2015-2016 NBA CHAMPIONS
The Cleveland Cavaliers became the first team in NBA Finals history to overcome a 3-1 series deficit to win the NBA Championship. Defeating the Golden State Warriors in Oracle Arena on June 19th, the Cavaliers ended Cleveland’s 52-year major professional sport championship drought.
The key turning point in this series came after the Cavaliers’ 11-point Game 4 loss in Cleveland. After averaging just 16 points over 18 possessions per game as the Warriors jumped out to a 2-1 series lead, reigning NBA Most Valuable Player Stephen Curry broke out of his shooting slump to score 38 points over 33 possessions, including 13 in the fourth quarter, to put the Cavaliers on the brink of elimination.
For the Cavaliers part, Game 4 was easily their best performance in a losing effort in the Finals. LeBron James and Kyrie Irving combined to score 59 points over 60 possessions, a significant improvement on the 44.7 points over 54 possessions per game they had averaged in Games 1 through 3. The outlook for the Cavaliers remained bleak, and the encouraging play of James and Irving figured to be too little too late, as the series returned to Oracle Arena for Game 5.
Playing the Warriors to an even 61-61 score through the first half of the series’ first elimination game, the Cavaliers embarked on one of the most unexpected comebacks in NBA history as James and Irving combined for 82 points to win Game 5 and 66.3 points over 59.3 possessions per game.
A Closer Look
Coach Lue’s decision to turn over the keys to the Cavaliers offense to James and Irving paid major dividends as they quickly rebounded from their early shooting struggles and took it upon themselves to carry an astounding offensive load. Excluding any potential overlap, the pair created, assisted, or scored 276 of the Cavaliers 320 points over the final 3 games of the series. Even when they weren’t scoring, they found a way to will the Cavaliers to victory - creating openings for teammates and finding them in rhythm.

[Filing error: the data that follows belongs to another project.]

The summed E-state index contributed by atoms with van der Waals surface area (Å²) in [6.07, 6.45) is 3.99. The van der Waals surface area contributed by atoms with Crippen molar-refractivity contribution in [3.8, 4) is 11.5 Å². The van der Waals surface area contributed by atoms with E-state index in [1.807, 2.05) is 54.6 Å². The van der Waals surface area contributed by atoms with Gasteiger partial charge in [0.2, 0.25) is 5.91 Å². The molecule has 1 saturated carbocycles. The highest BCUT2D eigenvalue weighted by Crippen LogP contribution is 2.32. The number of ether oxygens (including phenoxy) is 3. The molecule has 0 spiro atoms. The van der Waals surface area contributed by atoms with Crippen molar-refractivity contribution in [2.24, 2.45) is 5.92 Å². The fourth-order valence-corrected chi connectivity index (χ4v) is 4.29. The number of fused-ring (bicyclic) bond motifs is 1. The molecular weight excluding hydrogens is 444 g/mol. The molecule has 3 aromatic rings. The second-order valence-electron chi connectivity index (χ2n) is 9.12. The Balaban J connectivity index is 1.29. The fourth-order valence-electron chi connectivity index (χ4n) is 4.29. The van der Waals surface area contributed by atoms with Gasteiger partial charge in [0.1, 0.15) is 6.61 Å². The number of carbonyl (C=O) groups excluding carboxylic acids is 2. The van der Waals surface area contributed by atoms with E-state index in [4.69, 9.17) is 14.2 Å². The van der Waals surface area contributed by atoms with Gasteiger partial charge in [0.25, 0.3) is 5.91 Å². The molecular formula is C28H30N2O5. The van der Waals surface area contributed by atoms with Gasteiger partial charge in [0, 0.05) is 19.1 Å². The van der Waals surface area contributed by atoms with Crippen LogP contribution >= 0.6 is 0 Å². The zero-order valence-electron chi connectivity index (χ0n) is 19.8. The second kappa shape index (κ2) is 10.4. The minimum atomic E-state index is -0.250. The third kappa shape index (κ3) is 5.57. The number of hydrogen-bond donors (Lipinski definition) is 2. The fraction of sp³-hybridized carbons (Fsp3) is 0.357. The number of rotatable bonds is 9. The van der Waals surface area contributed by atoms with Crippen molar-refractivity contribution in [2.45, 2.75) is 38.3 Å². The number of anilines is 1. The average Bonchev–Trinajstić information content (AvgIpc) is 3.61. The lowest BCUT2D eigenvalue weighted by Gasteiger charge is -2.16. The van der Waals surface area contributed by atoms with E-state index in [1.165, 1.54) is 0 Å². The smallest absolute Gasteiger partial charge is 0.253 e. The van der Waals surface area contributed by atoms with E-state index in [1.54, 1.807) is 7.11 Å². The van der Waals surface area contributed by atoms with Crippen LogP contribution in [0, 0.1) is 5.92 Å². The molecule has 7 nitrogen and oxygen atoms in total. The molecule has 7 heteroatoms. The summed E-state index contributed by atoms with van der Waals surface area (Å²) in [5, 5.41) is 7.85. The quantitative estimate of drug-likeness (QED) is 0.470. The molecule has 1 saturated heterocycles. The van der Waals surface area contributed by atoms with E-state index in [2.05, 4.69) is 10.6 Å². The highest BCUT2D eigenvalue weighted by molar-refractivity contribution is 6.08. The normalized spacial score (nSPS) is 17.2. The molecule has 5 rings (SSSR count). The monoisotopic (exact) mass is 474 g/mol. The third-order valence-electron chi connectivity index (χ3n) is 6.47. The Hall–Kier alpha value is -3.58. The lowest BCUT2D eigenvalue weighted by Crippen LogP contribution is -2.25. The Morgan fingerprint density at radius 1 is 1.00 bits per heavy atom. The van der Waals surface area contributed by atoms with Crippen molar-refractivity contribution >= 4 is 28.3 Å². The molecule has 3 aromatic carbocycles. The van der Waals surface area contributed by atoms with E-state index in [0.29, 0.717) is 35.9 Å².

Digging deeper, the sheer volume of points James and Irving had a hand in to close out the series is even more impressive when you consider just how they were scoring them. Turning away from their traditional offense, the Cavaliers deliberately looked for James and Irving to force offense either early in transition or in whatever one-on-one matchup they could create. After averaging just 22.6 points over 25.1 isolation and transition possessions per game through the first four games of the series, James and Irving averaged 35.7 over 30 to close the series as James unexpectedly found his shooting touch, Irving lived up to his reputation as one of the game’s most creative finishers, and both players frequently looked to make something out of nothing by attacking multiple defenders on the break.
The Cavaliers play late in their series was certainly driven by James and Irving on the offensive end, but the team also picked up their defensive intensity during the same stretch. The Cavaliers struggled to get stops in one-on-one situations after switches through the first four games, allowing 18.2 points over 15.8 possessions per game. Allowing only 8.7 points over 12 isolation possessions per game to close out the series, Cavalier defenders came up with timely stops in unfavorable matchups when it mattered most.